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Posted by on Apr 29, 2014 in Ohio Agricultural History | 0 comments

Long Family Celebrates 150 Years on the Farm

Long Family Celebrates 150 Years on the Farm

 

In 1864, Ohio Governor John Brough issued a deed to John Long for land in Section 16, in what is now Grand Rapids Township, Wood County. Section 16 is remarkable for the fact that these were initially “School Lands”, appropriated by Congress to support public education. The land adjoined John’s father’s farm, and combined for a total of 120 acres.

There is a tradition of the farm passing from Long father to son – from John to Howard to Deloy and then to Joseph.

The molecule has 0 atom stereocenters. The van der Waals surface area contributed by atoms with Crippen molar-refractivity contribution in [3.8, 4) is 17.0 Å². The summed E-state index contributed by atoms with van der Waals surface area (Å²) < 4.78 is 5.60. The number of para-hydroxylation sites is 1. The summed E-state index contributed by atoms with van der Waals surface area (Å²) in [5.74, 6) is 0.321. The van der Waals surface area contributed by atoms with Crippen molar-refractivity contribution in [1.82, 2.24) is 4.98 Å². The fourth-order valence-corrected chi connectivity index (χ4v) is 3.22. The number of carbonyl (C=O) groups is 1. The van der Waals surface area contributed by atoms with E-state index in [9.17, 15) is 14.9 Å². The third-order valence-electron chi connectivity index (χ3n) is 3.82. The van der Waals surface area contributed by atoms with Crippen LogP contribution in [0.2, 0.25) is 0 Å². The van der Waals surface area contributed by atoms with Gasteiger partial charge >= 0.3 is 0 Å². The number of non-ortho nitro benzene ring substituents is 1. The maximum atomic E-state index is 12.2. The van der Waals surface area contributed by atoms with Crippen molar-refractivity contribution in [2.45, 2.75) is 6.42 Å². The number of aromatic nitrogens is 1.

The farm is in the Black Swamp, and Joseph remembers riding a wagon with clay tile that he would slide down a chute into a dug trench to help with drainage. Located near Beaver Creek, the family has enjoyed hunting, fishing, trapping, and other recreational activities. Howard Long, Joseph’s grandfather, recalled from his youth many stories of Indian activities along the creek, and shared them with Joseph.

Howard was known for his prize workhorses, and he and Deloy (Joseph’s father) attended farmers’ institutes to stay current on agricultural advancements.  Deloy was an early proponent of soil tests, and used modern equipment on his farm.  At one time he held the per-acre soybean production record in the county.

Joseph had a home built within 100 yards of the original Long homestead, and his 45-acre farm produces corn, soybeans, and wheat.

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